Welcome to the musical meandering insights of Aaron Joy. Here you'll find 600 reviews of CDs & DVDs of rock & metal in all its variations, mainstream & indie. What they all share is that the album or band is unique in some way & not every submission was reviewed. Please share these reviews or link to them if you like what you read. Reviews are no longer being posted here but feel free to e-mail Aaron & post comments. (Formerly the Roman Midnight Music Blog)

Tuesday, January 1, 2013

Guns'N'Roses ~ G N' R Lies

(Click on heading to visit official website)
Style: hard rock
Label: Geffen
Year: 1988
Home: Los Angeles, California

Members: Axl Rose ~ vocals/percussion
Slash ~ guitar/b. vocals
Izzy Stradlin ~ guitar/percussion/b. vocals
Duff McKagan ~ guitar/bass/b. vocals
Steven Adler ~ drums/b. vocals

Additional: West Arkeen, Rick Richards, Howard Teman ~ percussion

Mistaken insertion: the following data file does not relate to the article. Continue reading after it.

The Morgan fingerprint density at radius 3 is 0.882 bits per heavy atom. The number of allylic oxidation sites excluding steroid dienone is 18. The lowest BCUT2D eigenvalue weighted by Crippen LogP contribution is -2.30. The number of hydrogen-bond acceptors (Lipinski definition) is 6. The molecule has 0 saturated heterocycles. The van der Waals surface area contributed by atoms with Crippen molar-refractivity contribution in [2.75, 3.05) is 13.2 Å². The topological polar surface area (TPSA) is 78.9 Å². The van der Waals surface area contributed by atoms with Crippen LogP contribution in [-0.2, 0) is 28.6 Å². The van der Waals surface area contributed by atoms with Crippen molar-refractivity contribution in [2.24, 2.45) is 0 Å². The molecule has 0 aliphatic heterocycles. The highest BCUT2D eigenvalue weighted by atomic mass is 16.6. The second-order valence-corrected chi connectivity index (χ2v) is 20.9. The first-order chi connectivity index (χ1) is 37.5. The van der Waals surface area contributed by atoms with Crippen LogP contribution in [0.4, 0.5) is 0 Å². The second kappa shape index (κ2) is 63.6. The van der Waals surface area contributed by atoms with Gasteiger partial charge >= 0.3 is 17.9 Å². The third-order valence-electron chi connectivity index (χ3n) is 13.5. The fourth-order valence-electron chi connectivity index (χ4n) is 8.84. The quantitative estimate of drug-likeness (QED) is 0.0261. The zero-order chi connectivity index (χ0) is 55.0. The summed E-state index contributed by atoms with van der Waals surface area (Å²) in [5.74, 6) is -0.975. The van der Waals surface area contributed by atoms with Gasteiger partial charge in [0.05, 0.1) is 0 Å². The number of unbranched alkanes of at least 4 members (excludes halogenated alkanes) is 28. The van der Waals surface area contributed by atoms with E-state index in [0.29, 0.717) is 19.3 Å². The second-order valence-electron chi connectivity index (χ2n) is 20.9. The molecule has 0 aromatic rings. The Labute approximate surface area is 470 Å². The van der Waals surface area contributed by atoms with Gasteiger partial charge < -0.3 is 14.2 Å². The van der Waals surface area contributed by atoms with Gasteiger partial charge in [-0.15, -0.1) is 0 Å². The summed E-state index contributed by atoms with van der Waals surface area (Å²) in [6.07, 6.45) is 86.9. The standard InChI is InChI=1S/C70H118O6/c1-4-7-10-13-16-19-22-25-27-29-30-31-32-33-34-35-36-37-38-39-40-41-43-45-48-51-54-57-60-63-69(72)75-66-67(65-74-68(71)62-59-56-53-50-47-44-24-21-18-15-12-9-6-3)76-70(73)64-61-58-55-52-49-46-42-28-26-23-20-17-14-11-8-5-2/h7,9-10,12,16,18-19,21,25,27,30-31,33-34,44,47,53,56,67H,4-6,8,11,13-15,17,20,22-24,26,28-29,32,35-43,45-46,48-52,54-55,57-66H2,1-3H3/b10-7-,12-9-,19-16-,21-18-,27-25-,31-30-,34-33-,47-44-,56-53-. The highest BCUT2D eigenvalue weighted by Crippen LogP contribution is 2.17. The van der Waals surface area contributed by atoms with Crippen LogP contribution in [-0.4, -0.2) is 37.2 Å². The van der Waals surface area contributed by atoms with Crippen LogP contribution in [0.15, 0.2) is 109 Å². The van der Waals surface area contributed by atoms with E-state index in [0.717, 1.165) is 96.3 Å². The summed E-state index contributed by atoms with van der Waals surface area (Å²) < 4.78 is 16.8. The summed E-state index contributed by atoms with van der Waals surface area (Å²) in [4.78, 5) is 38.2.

This is an odd little album. Any other band having reached GNR's stature probably would not have put this out ... or at least not for many years & albums into their career, or at least not in this form. Basically, it's two albums & instead of releasing an EP or two, which is what another band would probably do, they just gave the world everything - the good, the bad & the ugly ... or the uncomfortable. The first half is early live tracks ("Reckless Life", "Nice Boys," "Move To The City", "Mama Kin") & the second half is new acoustic songs. It could be two sides to the same coin, but the contrast is far too awkward. First, the live tracks ... previously released on their out of print debut EP Live ?!*@ Like a Suicide & actually studio tracks with an overdubbed audience ... belays very very little of the majestic world conquering masterpieces GNR would later produce, let alone any clue that this pub band would be anything other than a crunchy L.A. glam band with a whiny Ratt-esque singer. It's almost impossible to hear the GNR we know in these early tracks. I guess looks can be deceiving. Yes, there's some lyrical similarities with Welcome To The Jungle & there's a few guitar moments in "Move To The City" that sound familiar, but its high energy but fairly vacuous music on the whole that needs a whole bunch of polishing. The boys have the pieces, they know how to craft melody lines that are memorable, but need some help to make it shine beyond what every other band sounds like. Even their take on Aerosmith's "Mama Kin" isn't anything worth much attention. It's obviously borrowing from Aerosmith's drunken days when they could barely perform. Then there's the second part of the album, or the second potential EP, of new songs done acoustically ("Patience", "Used To Love Her", "You're Crazy" & "One In A Million"). A strange follow-up to GNR's breakthrough Welcome To The Jungle, but as that album went so high it almost makes since to come back to earth, put something modest together & just chill until a real masterpiece could be created. You can't top the previous album so why try? Putting out the early live tracks almost says like they don't care, either ... here's some new music now leave us alone. But, while "Patience" lacks the heart stopping rock feel GNR was known for ... I mean, a country blues guitar solo for starters ... might it really be one of their greatest love songs? Some have criticized "Patience" as too emotionally forced & raw, but in hindsight a far different picture comes out. GNR were always emotionally raw ... Axl Rose might hide from society but not lyrically ... but the headbanging of their early days clouded over just how raw they really were. In the future this raw emotional side would come out more often then not - "November Rain" or "Don't Cry" anyone? - while the desire to experiment with acoustic guitars would be seen not just as an attempt to do the obligatory acoustic power ballad, but just a general theme of the GNR compositional approach that would go in every direction ... & many years. As for the other three songs, while they might be acoustic these are no power ballads. These are as far from cliche acoustic ballads that every other band was putting out as one could get. While they are as biting as anything else they made & the lyrics are more upfront than ever. I'll confess that my mom liked GNR ... I'm sure many hip moms did. But, with this album they finally heard the lyrics & Axl holds nothing back & got into lots of trouble for it ... the same trouble Eminem would get for saying the same things. As for the criticism ... it's just lyrics folks, get over your issues & what you see, versus what is really there. There's bands out there with far more real venom than Axl. It's like when someone condemns a band for being Satanic as they write Satanic sounding songs but don't actually do anything Satanic & decry Satanism ... while the bands that actually do the Satanic stuff can't get any media attention to save their careers. Some say these lyrics aren't a character but actually Eminem ... I mean, Axl Rose ... but as a writer myself & someone whose followed GNR since the beginning with love & often calling them one of my favorite bands ... there's no such thing as a writer who doesn't put forth some sort of character, & as the world would see there's nothing but a character when it comes to Axl Rose. & as someone whose been in the gay community I don't care about what he sings, so why should you? So, don't words stop you from enjoying the music. Now, if this was Charles Manson I might speak a bit differently about the truthfulness of it all ... As for other songs, I know you've had girlfriends you wanted to kill too but just don't say it outloud. This is an album fans will, of course, pick up. & it's an album others will want ... the cover alone grabs your interest. But, its an interesting album & its more a collector's item in some ways than something that will get regular listens. It might be better if it wasn't for the live tracks, but was just an acoustic EP ... that's what most of us remember from it, I believe, as it is. For some, it takes some time to be anything more than "Patience" with a bunch of others songs & it really should not be seen like that as its so much greater than just that one single. With Axl Rose's modern state of paranoid perfectionism, would he allow this album to be released today with its two contrasting faces? Which side is the true GNR? Is there a true GNR ... was there ever? Does it matter when they've made such great music?